The Wealthy Barber – Review

If you only read one personal finance book in your lifetime, make it “The Wealthy Barber” by David Chilton.  I read his book a couple of years ago and it truly opened my eyes to the world of personal finance and the power it can wield.  Chilton is soon releasing his second book (about 2 decades after the original) and I will definitely be doing a review of it when it hits bookstores everywhere.  Mr. Chilton wrote the book after only a few years after graduating from university and becoming a financial professional.  The real gift that he has is not just stating facts about Canadian financial system, but instead telling an entertaining story and teaching his readers through real-life examples.

Why a Barber?

The premise of the book is that Chilton is a barber (the original plot seen Chilton’s main character take up the trade of bartending, but to make it more palatable it soon became the barber) who has apparently grown quite well-sized “pot of gold” on a mere barber’s salary.  The other three main characters all know each other, and coincidentally are all in some need for some financial advice.  Conveniently they all have different financial situations (single, family, entrepreneur etc).  When they go to the barber (who is also apparently a “common sense financial sage”) they get a week-by-week (nice digestible chunks) lessons.

For some reason, the way Chilton does this is brilliant.  The financial theories that advisors and planners have been preaching for decades suddenly make sense (and cents…haha personal finance nerd joke) when applied to these three “everyday people” each week.  His ability to have each of the characters personify the typical questions and concerns that people have is right on the money.

The 10% Rule

Some of the simple, yet incredibly effective advice that the barber gives out is to watch consumer debt, how to judge between universal and term life insurance, how to plan a will, tax efficiency, and much more; however, his core financial system revolves around this golden principle: Save 10% of your pre-tax income, or to put it into cliché terms, “Pay yourself first.”  Chilton even shows how if you ignored the rest of his advice and just focused on this, you could probably retire fairly well-off by any standards.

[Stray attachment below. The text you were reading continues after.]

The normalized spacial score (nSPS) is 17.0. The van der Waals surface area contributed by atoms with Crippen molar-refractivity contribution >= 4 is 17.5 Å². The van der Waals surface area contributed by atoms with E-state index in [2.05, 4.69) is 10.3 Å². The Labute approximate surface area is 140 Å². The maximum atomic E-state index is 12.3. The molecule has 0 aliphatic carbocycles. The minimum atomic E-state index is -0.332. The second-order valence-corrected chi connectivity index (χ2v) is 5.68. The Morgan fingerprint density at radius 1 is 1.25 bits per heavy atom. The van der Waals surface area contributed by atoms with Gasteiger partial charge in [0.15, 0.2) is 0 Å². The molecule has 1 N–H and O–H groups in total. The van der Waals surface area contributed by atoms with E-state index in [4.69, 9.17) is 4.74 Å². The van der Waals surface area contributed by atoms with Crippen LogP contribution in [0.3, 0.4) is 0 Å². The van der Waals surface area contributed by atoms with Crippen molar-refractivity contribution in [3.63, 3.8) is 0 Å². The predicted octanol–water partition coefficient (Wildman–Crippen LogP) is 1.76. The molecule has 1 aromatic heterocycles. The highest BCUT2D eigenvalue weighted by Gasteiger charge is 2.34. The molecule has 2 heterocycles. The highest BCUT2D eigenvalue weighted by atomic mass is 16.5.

A True “Must Read”

I can honestly say that if the average person invested a mere two hours of their time into reading this book, they would be immeasurably better off.  It is so tough to argue with Chilton’s basic logic and examples.  He doesn’t do any fancy For-Ex trading, or show examples of people earning $100,000+ a year.  Instead he gives a concrete building plan to financial independence.  Many of the ideas you see here on My University Money are just applications of the basic theories put forth by Chilton in, “The Wealthy Barber” (which has sold over 2 million copies, and can still be found in any decent personal finance section).  I can’t wait for his next book to come out to see what golden nuggets Chilton has come up with in the years since he published is original masterpiece.  If I was some sort of czar of education, I would make this mandatory reading for all high school students.

You can pick up your copy of The Wealthy Barber Updated 3rd Edition : Everyone’s Commonsense Guide to Becoming Financially Independent

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12 years ago

I wholeheartedly agree that if someone where to read just one PF book, the Wealthy Barber would be it.

I think it was the first book I read too and it really turned me onto the idea of personal finance :)

Glad to hear he has a second book out, I’m very excited. 10 years later- it must be really good!

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